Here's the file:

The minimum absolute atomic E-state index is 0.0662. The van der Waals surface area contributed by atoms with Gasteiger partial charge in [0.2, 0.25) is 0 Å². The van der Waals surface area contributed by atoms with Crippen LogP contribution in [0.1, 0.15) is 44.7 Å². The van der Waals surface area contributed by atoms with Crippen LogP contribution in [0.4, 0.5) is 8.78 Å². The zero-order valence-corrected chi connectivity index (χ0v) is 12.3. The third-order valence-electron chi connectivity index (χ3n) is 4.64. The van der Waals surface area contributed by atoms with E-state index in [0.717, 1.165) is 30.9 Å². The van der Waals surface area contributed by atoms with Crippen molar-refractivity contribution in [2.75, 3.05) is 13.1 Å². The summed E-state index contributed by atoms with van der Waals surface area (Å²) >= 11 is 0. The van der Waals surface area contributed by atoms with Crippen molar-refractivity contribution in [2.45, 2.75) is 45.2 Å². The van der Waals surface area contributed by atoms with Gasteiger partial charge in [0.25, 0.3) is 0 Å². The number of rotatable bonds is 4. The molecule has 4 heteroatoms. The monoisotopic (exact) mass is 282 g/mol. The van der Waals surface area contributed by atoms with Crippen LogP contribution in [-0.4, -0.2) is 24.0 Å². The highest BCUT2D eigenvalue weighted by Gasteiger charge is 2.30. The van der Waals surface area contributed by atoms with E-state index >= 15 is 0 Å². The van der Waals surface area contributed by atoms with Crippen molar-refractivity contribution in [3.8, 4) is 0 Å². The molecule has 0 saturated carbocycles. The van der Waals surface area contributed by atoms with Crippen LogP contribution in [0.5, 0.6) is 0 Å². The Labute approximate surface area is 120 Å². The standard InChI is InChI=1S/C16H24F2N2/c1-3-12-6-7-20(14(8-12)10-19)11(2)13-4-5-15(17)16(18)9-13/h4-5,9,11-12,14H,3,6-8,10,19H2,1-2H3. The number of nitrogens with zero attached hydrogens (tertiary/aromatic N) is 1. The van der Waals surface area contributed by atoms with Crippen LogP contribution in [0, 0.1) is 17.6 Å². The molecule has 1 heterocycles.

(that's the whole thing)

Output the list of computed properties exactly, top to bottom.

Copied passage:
The minimum absolute atomic E-state index is 0.0662. The van der Waals surface area contributed by atoms with Gasteiger partial charge in [0.2, 0.25) is 0 Å². The van der Waals surface area contributed by atoms with Crippen LogP contribution in [0.1, 0.15) is 44.7 Å². The van der Waals surface area contributed by atoms with Crippen LogP contribution in [0.4, 0.5) is 8.78 Å². The zero-order valence-corrected chi connectivity index (χ0v) is 12.3. The third-order valence-electron chi connectivity index (χ3n) is 4.64. The van der Waals surface area contributed by atoms with E-state index in [0.717, 1.165) is 30.9 Å². The van der Waals surface area contributed by atoms with Crippen molar-refractivity contribution in [2.75, 3.05) is 13.1 Å². The summed E-state index contributed by atoms with van der Waals surface area (Å²) >= 11 is 0. The van der Waals surface area contributed by atoms with Crippen molar-refractivity contribution in [2.45, 2.75) is 45.2 Å². The van der Waals surface area contributed by atoms with Gasteiger partial charge in [0.25, 0.3) is 0 Å². The number of rotatable bonds is 4. The molecule has 4 heteroatoms. The monoisotopic (exact) mass is 282 g/mol. The van der Waals surface area contributed by atoms with Crippen LogP contribution in [-0.4, -0.2) is 24.0 Å². The highest BCUT2D eigenvalue weighted by Gasteiger charge is 2.30. The van der Waals surface area contributed by atoms with E-state index >= 15 is 0 Å². The van der Waals surface area contributed by atoms with Crippen molar-refractivity contribution in [3.8, 4) is 0 Å². The molecule has 0 saturated carbocycles. The van der Waals surface area contributed by atoms with Crippen LogP contribution in [0.5, 0.6) is 0 Å². The Labute approximate surface area is 120 Å². The standard InChI is InChI=1S/C16H24F2N2/c1-3-12-6-7-20(14(8-12)10-19)11(2)13-4-5-15(17)16(18)9-13/h4-5,9,11-12,14H,3,6-8,10,19H2,1-2H3. The number of nitrogens with zero attached hydrogens (tertiary/aromatic N) is 1. The van der Waals surface area contributed by atoms with Crippen LogP contribution in [0, 0.1) is 17.6 Å². The molecule has 1 heterocycles.